It was at this point I got my first real validation via a Reddit post.  I then followed it up with an iPhone mockup and subsequent Reddit post.  It was at this stage that I gained interest from an iOS developer and fellow Scum fanatic.
Over the next couple weeks we hashed out the details over Discord with many rounds of design and code adjustments.  Menu side, button side, onboarding, monetization... all were debated with user experience held above all:

- user choice of left or right-side menu
- user choice of left or right-side button (fab)
- all basic functionality free, with no ads
- a single in-app purchase (IAP) to unlock custom pins
With the app complete we started testing the build internally.  The biggest issue at this stage was memory usage - the app was using large amounts of memory and crashing with heavy use, even though it was technically still "in the green".  We were able to pinpoint the cause to how the map layers were rendered.  Fixing this required rebuilding the layers as individual pins rather than grouped layers of pins.  Took quite a bit of work but it improved performance greatly.
With pin rendering overhauled and internal testing now complete, we were ready to beta test the app.  Reviews were 100% positive with a few common feature requests:

1. color and icon customization for 'custom pins'
2. saving of maps (when playing different servers)
3. sharing of pins

We decided to try and implement two of these before launch, while saving the third (sharing of pins) for a future release since it involved much more back-end complexity.
Based on beta feedback we were back to the drawing board to focus on two highly requested features: color/icon customization for custom pins, and saving maps for multiple servers.
Our first instinct was to use a color picker with sliders.  After a bit of experimentation we realized a person doesn't need that granular of a level of color customization, and no one wants to spend time messing with sliders when they need to mark something and go, sometimes under duress.  So we curated a selection of colors and icons that can be tapped and saved in seconds.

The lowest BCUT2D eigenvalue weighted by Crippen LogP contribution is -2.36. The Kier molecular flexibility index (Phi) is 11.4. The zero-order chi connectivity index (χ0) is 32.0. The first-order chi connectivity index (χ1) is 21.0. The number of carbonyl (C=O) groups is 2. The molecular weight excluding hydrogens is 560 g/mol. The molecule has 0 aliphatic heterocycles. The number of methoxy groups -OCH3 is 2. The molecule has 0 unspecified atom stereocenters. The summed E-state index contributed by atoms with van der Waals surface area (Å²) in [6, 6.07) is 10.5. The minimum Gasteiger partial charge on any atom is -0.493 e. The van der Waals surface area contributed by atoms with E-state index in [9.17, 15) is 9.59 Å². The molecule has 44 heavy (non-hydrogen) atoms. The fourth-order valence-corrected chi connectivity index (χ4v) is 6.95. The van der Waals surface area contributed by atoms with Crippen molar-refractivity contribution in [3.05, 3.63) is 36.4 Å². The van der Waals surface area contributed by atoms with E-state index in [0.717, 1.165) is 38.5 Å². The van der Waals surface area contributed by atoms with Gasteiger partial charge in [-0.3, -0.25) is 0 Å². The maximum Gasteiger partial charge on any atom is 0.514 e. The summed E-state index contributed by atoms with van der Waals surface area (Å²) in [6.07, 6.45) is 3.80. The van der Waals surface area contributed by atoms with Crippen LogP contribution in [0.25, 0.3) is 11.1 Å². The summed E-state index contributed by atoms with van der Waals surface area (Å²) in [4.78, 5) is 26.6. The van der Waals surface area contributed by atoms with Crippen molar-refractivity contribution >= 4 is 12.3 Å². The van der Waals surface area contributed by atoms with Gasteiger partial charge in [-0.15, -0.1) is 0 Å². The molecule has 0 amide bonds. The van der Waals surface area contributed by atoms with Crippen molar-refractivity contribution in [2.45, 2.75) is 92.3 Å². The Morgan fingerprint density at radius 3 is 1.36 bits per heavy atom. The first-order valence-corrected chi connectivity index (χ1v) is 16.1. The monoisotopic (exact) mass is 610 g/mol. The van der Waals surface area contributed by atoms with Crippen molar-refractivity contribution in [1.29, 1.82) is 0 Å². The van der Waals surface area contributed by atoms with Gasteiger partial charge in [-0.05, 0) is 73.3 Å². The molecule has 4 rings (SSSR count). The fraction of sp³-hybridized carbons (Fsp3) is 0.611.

I toiled with this for a bit.  Where to access them?  Settings?  It worked... but felt a bit clunky and slow to access.
After some experimentation I came up with a novel dual menu idea that allowed quick access with a swipe.  Bonus points: it allowed custom server images.
At the time of writing there are 8,700+ downloads from 94 countries.


This app was a blast to make from start to finish.  The focus on user experience paid off as user sentiment has been overwhelmingly positive.  People seem to really appreciate the clean look, multitude of customization options, and intuitive interface.  Feature requests have been pouring in along with many requests for an Android version.

If I were to do it again I would have stress tested the pin layer rendering earlier in the process, as having to revamp it later required a significant amount of effort.  I would also put more focus into matching the settings menus to the overall theme of the app rather than using the cookie cutter components provided by Apple.

Thanks for reading.  🙂